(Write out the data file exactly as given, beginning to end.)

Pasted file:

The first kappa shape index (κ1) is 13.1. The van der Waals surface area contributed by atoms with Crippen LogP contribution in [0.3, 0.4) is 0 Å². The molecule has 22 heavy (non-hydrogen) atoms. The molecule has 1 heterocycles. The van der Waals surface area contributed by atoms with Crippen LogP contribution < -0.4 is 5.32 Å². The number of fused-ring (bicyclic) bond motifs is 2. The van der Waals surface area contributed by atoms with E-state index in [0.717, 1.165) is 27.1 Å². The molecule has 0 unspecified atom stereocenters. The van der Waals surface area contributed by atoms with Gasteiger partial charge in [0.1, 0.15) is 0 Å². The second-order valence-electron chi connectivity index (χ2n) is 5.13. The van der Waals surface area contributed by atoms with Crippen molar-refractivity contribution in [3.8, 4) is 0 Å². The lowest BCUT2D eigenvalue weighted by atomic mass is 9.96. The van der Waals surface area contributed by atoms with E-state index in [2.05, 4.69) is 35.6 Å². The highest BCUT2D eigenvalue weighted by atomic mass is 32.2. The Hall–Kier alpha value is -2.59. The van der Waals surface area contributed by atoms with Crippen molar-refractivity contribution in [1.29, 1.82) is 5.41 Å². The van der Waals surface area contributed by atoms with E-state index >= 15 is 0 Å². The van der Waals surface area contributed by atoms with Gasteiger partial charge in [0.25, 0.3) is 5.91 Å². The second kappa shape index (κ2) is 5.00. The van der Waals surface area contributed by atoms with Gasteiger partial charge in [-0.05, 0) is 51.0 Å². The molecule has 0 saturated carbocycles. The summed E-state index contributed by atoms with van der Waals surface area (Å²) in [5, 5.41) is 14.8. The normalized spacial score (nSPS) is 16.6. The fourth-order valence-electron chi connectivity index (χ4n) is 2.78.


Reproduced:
The first kappa shape index (κ1) is 13.1. The van der Waals surface area contributed by atoms with Crippen LogP contribution in [0.3, 0.4) is 0 Å². The molecule has 22 heavy (non-hydrogen) atoms. The molecule has 1 heterocycles. The van der Waals surface area contributed by atoms with Crippen LogP contribution < -0.4 is 5.32 Å². The number of fused-ring (bicyclic) bond motifs is 2. The van der Waals surface area contributed by atoms with E-state index in [0.717, 1.165) is 27.1 Å². The molecule has 0 unspecified atom stereocenters. The van der Waals surface area contributed by atoms with Gasteiger partial charge in [0.1, 0.15) is 0 Å². The second-order valence-electron chi connectivity index (χ2n) is 5.13. The van der Waals surface area contributed by atoms with Crippen molar-refractivity contribution in [3.8, 4) is 0 Å². The lowest BCUT2D eigenvalue weighted by atomic mass is 9.96. The van der Waals surface area contributed by atoms with E-state index in [2.05, 4.69) is 35.6 Å². The highest BCUT2D eigenvalue weighted by atomic mass is 32.2. The Hall–Kier alpha value is -2.59. The van der Waals surface area contributed by atoms with Crippen molar-refractivity contribution in [1.29, 1.82) is 5.41 Å². The van der Waals surface area contributed by atoms with E-state index >= 15 is 0 Å². The van der Waals surface area contributed by atoms with Gasteiger partial charge in [0.25, 0.3) is 5.91 Å². The second kappa shape index (κ2) is 5.00. The van der Waals surface area contributed by atoms with Gasteiger partial charge in [-0.05, 0) is 51.0 Å². The molecule has 0 saturated carbocycles. The summed E-state index contributed by atoms with van der Waals surface area (Å²) in [5, 5.41) is 14.8. The normalized spacial score (nSPS) is 16.6. The fourth-order valence-electron chi connectivity index (χ4n) is 2.78.